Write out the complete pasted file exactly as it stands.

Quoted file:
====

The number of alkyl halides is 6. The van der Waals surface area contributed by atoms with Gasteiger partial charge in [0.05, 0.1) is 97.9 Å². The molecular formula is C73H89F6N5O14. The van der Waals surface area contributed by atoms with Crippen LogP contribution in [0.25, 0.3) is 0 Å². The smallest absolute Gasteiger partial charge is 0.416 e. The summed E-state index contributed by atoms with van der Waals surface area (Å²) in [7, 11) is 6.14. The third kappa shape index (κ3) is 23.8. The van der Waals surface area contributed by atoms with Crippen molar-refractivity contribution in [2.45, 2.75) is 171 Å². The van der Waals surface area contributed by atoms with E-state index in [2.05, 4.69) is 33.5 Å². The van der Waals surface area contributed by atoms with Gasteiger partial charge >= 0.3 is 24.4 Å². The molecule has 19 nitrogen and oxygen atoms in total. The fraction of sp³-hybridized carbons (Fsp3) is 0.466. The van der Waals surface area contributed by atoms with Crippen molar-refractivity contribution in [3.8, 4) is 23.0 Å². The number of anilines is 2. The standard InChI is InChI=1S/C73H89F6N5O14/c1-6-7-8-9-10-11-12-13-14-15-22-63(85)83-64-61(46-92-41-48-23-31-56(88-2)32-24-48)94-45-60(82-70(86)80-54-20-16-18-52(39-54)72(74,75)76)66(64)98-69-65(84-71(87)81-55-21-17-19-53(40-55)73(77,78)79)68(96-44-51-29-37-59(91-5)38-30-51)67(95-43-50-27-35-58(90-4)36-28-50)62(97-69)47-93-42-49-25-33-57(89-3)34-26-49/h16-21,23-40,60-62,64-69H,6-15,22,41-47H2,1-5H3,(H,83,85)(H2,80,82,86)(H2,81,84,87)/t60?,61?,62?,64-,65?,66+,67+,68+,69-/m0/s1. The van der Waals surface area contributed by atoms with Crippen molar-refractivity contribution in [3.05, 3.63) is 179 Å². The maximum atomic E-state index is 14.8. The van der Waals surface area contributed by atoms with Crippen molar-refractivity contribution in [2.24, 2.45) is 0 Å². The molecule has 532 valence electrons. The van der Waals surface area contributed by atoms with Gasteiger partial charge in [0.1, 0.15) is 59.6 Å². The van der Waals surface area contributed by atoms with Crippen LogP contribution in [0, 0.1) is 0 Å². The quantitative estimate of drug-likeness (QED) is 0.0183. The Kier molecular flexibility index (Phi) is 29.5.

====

The number of alkyl halides is 6. The van der Waals surface area contributed by atoms with Gasteiger partial charge in [0.05, 0.1) is 97.9 Å². The molecular formula is C73H89F6N5O14. The van der Waals surface area contributed by atoms with Crippen LogP contribution in [0.25, 0.3) is 0 Å². The smallest absolute Gasteiger partial charge is 0.416 e. The summed E-state index contributed by atoms with van der Waals surface area (Å²) in [7, 11) is 6.14. The third kappa shape index (κ3) is 23.8. The van der Waals surface area contributed by atoms with Crippen molar-refractivity contribution in [2.45, 2.75) is 171 Å². The van der Waals surface area contributed by atoms with E-state index in [2.05, 4.69) is 33.5 Å². The van der Waals surface area contributed by atoms with Gasteiger partial charge >= 0.3 is 24.4 Å². The molecule has 19 nitrogen and oxygen atoms in total. The fraction of sp³-hybridized carbons (Fsp3) is 0.466. The van der Waals surface area contributed by atoms with Crippen molar-refractivity contribution in [3.8, 4) is 23.0 Å². The number of anilines is 2. The standard InChI is InChI=1S/C73H89F6N5O14/c1-6-7-8-9-10-11-12-13-14-15-22-63(85)83-64-61(46-92-41-48-23-31-56(88-2)32-24-48)94-45-60(82-70(86)80-54-20-16-18-52(39-54)72(74,75)76)66(64)98-69-65(84-71(87)81-55-21-17-19-53(40-55)73(77,78)79)68(96-44-51-29-37-59(91-5)38-30-51)67(95-43-50-27-35-58(90-4)36-28-50)62(97-69)47-93-42-49-25-33-57(89-3)34-26-49/h16-21,23-40,60-62,64-69H,6-15,22,41-47H2,1-5H3,(H,83,85)(H2,80,82,86)(H2,81,84,87)/t60?,61?,62?,64-,65?,66+,67+,68+,69-/m0/s1. The van der Waals surface area contributed by atoms with Crippen molar-refractivity contribution in [3.05, 3.63) is 179 Å². The maximum atomic E-state index is 14.8. The van der Waals surface area contributed by atoms with Crippen molar-refractivity contribution in [2.24, 2.45) is 0 Å². The molecule has 532 valence electrons. The van der Waals surface area contributed by atoms with Gasteiger partial charge in [0.1, 0.15) is 59.6 Å². The van der Waals surface area contributed by atoms with Crippen LogP contribution in [0, 0.1) is 0 Å². The quantitative estimate of drug-likeness (QED) is 0.0183. The Kier molecular flexibility index (Phi) is 29.5.